Photo gear flightcase 2
Some time after I finished my photo gear flightcase, and having done over a dozen gigs with it, I couldn't help but notice how large it actually is. It's nice I can take most of my gear with me, but for my concert shoots, I usually just take one SLR, 3 lenses and a flash. Another disadvantage of the case is that it needs to lay flat before it can be opened, which means: not a chance in the world I can open it in front of the stage. It would need too much space and draw too much attention. So I still have to take a bag with lenses.
When I was designing the first case, I set out to build two cases anyway, and bought metal parts accordingly. Back then I didn't yet know what the second case was going to be for, but now I've settled on a second photo case.
So... I'm stuck again with the question of how big it's going to be exactly? I figured I'd make it an upright case, meaning the contents will be standing upright while being separated by padded dividers; much like the way most photo bags work. This way it'll take up the least amount of ground space, perhaps making it possible to do covert operations at the edge of the stage .
The longest lens I own (and I doubt I'll ever need a larger one for concert work) is a 70-200 f/2.8 zoom, measuring 20.5 cm with caps. Inside height including room for shock buffers will be 22.5 cm. Next question: how many lenses would I need room for? I'm guessing I might, in time, get another large fast prime (85mm for instance) to tag along with the 3 lenses I use now, and maybe another small prime. Smaller lenses can be stacked with back-to-back lens caps or horizontal dividers, so I'd need 3 storage slots for 5 lenses. Then there's the gripped camera body and a flash. I think I'll make one lens slot only half depth so the camera can sit in the case with a small lens attached, ready to grab. I usually take some small accessories like spare batteries, a flash stand, radio triggers and a memory case, so there's gonna be a little extra room for those too. Maybe I'll get a second battery charger and install it permanently.
I laid out the stuff for a concert shoot on a flat surface and started shifting around. After some shifting and stacking, I decided on a 2 by 2 layout of 10 cm squares with a camera body compartment and an extra 5 cm wide compartment for accessories. So with dividers and padding this works out to 40 by 23 cm inside dimensions. A layout sketch:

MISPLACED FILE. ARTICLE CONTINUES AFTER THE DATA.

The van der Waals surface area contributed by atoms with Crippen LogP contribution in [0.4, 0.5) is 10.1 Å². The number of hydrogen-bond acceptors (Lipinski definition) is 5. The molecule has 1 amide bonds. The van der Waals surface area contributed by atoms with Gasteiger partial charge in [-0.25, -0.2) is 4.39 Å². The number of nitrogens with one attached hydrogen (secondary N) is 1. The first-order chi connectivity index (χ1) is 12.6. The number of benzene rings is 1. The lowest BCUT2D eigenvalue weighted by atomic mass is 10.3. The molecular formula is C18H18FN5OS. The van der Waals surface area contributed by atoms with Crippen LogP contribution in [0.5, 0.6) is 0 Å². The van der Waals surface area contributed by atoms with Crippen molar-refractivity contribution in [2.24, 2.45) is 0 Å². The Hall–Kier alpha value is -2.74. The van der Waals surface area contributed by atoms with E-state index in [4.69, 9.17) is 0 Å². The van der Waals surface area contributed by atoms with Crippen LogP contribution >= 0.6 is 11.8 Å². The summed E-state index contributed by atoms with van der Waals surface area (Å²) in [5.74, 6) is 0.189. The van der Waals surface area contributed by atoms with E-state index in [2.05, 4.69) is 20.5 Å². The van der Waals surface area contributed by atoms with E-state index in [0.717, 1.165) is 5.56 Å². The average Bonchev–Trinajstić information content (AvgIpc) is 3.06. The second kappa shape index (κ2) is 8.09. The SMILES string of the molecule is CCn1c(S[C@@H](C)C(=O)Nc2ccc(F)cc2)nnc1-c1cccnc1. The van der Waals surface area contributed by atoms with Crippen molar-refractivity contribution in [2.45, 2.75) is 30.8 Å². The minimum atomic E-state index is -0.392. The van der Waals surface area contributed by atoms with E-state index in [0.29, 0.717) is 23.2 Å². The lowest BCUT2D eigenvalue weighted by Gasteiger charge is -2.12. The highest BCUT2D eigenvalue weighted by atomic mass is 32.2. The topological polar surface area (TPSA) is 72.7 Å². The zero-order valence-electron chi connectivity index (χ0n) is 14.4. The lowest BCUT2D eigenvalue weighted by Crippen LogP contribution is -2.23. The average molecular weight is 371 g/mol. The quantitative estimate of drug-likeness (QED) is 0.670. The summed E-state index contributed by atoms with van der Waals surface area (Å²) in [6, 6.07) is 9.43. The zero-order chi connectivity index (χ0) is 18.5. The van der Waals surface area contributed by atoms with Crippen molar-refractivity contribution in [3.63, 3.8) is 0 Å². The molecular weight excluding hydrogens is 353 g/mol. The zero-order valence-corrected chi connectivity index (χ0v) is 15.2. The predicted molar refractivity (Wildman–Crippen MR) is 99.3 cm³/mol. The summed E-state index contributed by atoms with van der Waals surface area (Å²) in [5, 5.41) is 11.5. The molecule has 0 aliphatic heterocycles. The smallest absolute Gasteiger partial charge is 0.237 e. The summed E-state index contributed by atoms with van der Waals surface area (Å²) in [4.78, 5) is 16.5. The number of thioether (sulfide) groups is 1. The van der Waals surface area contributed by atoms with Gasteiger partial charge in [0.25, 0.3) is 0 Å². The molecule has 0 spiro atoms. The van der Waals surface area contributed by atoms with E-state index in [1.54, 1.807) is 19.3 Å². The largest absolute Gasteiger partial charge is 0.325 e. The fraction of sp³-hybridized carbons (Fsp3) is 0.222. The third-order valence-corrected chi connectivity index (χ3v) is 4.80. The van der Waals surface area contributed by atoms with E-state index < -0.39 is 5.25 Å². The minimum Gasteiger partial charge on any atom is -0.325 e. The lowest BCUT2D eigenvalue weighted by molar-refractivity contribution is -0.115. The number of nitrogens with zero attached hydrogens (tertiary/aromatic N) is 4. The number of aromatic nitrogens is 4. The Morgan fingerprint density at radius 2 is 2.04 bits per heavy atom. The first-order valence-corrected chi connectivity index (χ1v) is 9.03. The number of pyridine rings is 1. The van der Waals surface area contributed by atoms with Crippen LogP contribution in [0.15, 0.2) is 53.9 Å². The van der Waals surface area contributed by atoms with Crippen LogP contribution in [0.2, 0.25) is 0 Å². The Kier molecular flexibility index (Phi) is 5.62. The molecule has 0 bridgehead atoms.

|Lens 1||Lens 2|
This case will easily come out of a single standard 61 x 122 cm sheet, including the divider panels. The circumference of the case along the front, sides and back will be 42 + 25 + 42 + 25 cm = 134 cm. This length of location extrusion will be needed. Twice this amount of edge lining will be needed for bottom, lid, and some extra for the sides, so I'll need about 3 m.
Panel dimensions (9 mm plywood):
- Top and bottom: 40 x 23 cm
- Front and back: 40 x 24.2 cm
- Left and right: 24.2 x 24.8 cm
Bill of materials:
- 1 sheet of 61 x 122 cm x 9 mm plywood (€11)
- 2 m male+female location extrusion (€9)
- 4 m single angle extrusion (€8)
- 8 ball corners (€12)
- 4 L-braces (€2.5)
- 2 strut hinges (€5)
- 2 butterfly latches (€9)
- 1 flip handle (€2.5)
Total cost: about €60, padding not included
Since this case is going to be handled by the lid, I though it best to use butterfly latches. And since the case is not going to be on top of, or next to, other cases, I'm using surface mounted latches. These may be hard to get by in retail. What I did was remove the dish of a recessed latch, so I could just pop them on, surface mounted. To prevent inadvertent dislocation of the case and lid, and for added strength, I'll be using strut hinges again. So with all the calculations ready, let's hit it off. I'm going to follow the step-by-step plan from my own flightcase DIY page. But since I'm not using recessed latches, and casters aren't needed, steps 4 and 10 are omitted.
Click thumbnails to zoom in. Click again to zoom out, or use cursor keys to walk through all images.
1. Constructing a closed box out of plywood, using hardwood ply, white glue and 25 mm nails. The panel I got was slightly warped, so tacks didn't hold very well and I resorted to using nails. Allow glue to set
2. Separation of top and bottom, marking the two parts with arrows on the inside, to make absolutely sure as to how they fit best.
3. Painting the parts with primer and two coats of scratch proof black poly-urethane paint. Edges receive no effort.
8. Ball corners. I chose to use the same corners as the first case. It makes for an easier costruction of the lid, and they are sturdier to begin with.
9. Strut hinges on the back side, butterfly latches on the front (with steel washers underneith to prevent skewing) and a flip handle on top.
The result. Exterior and raw interior. As you can see, I already put in the main dividers. Actually, I did that even before I started popping on the metal parts.
Cutting pieces of self adhesive neoprene foam padding (I get this stuff for free), and a piece of egg crate foam for the lid.
Now you can start to see how I laid it out eventually. There are 3 deep compartments for lenses and a flash unit. The fourth lens compartment is only half as deep while it's connected to the camera body compartment, so the camera can be stored with a lens attached. The camera will be sitting on top of a removable horizontal panel, under which some small stuff can be put. And finally, to the left, there's a separate, sealed compartment for larger accessories.